I’d like to see way less secrecy. Especially with Government and Big Business. If we knew all their secrets the World would be a safer place. I have few secrets that are of much importance. It’s our government we should know everything they do. Same goes for business. They are trying to get us all wound up about secrecy so they don’t have to divulge their crimes. And it’s working.

No More Secrets Period.

if you are not a criminal or terrorist, you have nothing to hide and have no need for encryption.
so let us know your financial, medical and any other information we desire to see.

Here is how they figured: average people won’t encrypt. Only people who want privacy encrypts. Only a small percentage of people in this world encrypts. NSA deems those who use encryption have something worth hiding. NSA then only needs to focus their attention on those who use encryption. Hence their statement of spying on a small number of Internet traffic is true.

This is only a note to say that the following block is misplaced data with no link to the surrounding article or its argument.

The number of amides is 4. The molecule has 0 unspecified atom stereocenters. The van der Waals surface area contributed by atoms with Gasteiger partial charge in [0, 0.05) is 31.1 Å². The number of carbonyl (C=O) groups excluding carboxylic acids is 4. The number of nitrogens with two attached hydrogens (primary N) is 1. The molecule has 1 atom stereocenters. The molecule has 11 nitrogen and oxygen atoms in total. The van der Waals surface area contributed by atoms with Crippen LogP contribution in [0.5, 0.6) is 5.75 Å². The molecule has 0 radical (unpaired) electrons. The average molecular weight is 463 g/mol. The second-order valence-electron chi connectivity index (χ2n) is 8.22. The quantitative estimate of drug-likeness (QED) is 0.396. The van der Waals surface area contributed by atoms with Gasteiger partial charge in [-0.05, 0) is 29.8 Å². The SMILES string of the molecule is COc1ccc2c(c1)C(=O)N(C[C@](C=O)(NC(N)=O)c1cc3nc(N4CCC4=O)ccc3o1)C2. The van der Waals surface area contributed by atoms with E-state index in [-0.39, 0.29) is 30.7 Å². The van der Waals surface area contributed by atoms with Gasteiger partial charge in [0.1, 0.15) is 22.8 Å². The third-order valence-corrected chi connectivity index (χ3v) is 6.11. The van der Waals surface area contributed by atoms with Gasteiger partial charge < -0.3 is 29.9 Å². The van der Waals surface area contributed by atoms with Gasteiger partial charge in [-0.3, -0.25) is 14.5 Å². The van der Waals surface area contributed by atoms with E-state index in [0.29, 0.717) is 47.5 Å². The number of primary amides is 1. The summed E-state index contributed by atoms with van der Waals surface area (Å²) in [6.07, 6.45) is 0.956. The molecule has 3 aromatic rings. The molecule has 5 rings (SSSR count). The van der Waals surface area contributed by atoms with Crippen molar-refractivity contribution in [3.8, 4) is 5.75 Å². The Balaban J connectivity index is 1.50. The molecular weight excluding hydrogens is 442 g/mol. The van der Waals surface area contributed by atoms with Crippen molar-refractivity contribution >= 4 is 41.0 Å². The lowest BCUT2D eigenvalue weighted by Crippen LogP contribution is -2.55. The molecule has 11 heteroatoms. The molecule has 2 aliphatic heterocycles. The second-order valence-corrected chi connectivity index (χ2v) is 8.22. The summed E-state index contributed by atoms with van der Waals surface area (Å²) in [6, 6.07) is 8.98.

Re: James Miller

You forgot one:

3) Software developers don’t make any other mistakes when including encryption in thier programs.

Way too often developers make mistakes in their implementations that have the effect of putting an awesomely strong lock on a screen door. Errors like that are how credit card and password info gets stolen from ecommerse sites. Security is only as strong as the weakest link in the chain.

Doug, tell whistle-blowers who get harassed that you don’t think they should be allowed to have secrets.  Or the kid trying to leave his abusive parents.  The reason we have secrecy is to protect them, not us.  It’s to protect the people who do the most to destroy the bad kinds of secrets.

Anyway, how I see the secrecy end of things is two-fold.